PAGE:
readInt() / readFloat() companions for readLine()

stdlib

(Bruno Rocha) #1

Hi people,
This is not a big problem, but it's something that has been bugging me for a while. In command line tools, we often have to parse the input strings to their proper types, such as integers.

But because we only have readLine() which returns a String, we always have to resort to casting. I must have seen and written lines like this hundreds of times:

let number = Int(readLine()!)!
let array: [Int] = readLine()!.components(separatedBy: " ").map { Int($0)! }

We do have Scanner which provides more options, but since it doesn't act directly on the standard input I've found it to be slower than simply retrieving and transforming the lines yourself.

I wanted to know what are your thoughts regarding adding some companions methods to readLine() for common types, such as readInt(), readFloat(), readCharacter() and so on. These could act as simple wrappers on top of readLine() that cast the input, or go the full way and act like Scanners themselves, reading the input until the desired type is found.

let number: Int? = readInt()

(Brent Royal-Gordon) #3

The LosslessStringConvertible protocol may be your friend here:

let number = readLine().flatMap(Int.init(_:))

I suppose we could encapsulate it like this:

func readLine<T: LosslessStringConvertible>(as type: T.Type) -> T? {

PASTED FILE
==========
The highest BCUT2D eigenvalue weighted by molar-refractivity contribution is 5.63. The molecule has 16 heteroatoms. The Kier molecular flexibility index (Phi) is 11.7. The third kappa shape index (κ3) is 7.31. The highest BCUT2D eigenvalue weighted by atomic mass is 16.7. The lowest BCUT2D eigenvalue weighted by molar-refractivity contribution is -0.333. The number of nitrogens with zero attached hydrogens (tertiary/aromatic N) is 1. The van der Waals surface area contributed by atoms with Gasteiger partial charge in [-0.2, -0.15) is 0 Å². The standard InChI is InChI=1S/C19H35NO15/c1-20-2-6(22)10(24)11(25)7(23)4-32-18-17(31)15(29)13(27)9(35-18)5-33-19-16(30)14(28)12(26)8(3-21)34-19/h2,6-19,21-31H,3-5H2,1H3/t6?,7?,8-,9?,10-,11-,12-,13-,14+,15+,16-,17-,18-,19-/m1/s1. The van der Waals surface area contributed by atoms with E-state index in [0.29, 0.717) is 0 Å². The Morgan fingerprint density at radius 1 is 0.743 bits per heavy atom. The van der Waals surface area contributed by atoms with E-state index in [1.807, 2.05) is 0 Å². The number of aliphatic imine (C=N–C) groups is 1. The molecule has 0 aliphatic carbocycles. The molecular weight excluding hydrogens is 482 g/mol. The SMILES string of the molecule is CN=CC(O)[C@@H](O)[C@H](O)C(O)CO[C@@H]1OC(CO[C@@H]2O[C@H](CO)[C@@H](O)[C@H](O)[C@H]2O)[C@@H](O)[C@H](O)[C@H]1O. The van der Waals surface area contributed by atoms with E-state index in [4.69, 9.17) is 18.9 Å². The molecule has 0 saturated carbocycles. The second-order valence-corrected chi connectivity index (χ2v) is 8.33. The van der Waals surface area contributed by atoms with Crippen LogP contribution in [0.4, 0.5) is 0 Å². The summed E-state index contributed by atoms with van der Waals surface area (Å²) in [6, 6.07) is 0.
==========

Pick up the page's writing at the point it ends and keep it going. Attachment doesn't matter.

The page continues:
return readLine().flatMap(type.init(_:))
}

let number = readLine(as: Int.self)

(Bruno Rocha) #4

That's great! I didn't know LosslessStringConvertible existed.

I was hoping we could also have options that that partially retrieved lines (like cin >>) to skip the overhead of processing the entire line when other characters are involved. I hacked together an ugly test:

void
swift::swift_stdlib_readInt_stdin(long **ptr) {
    long n;
    int success = scanf("%ld", &n);
    if (success == 1) {
        *ptr = &n;
    } else {
        //scanf error state
    }
}
public func readInt() -> Int? {
    var ptr: UnsafeMutablePointer<Int>?
    swift_stdlib_readInt_stdin(&ptr)
    return linePtrVar?.pointee
}

///

//"3 2"
readInt() // Optional(3)
readInt() // Optional(2)
readInt() // nil

I'm mostly looking for increased performance since I think most of the uses for readLine() today end up parsing the content to something else.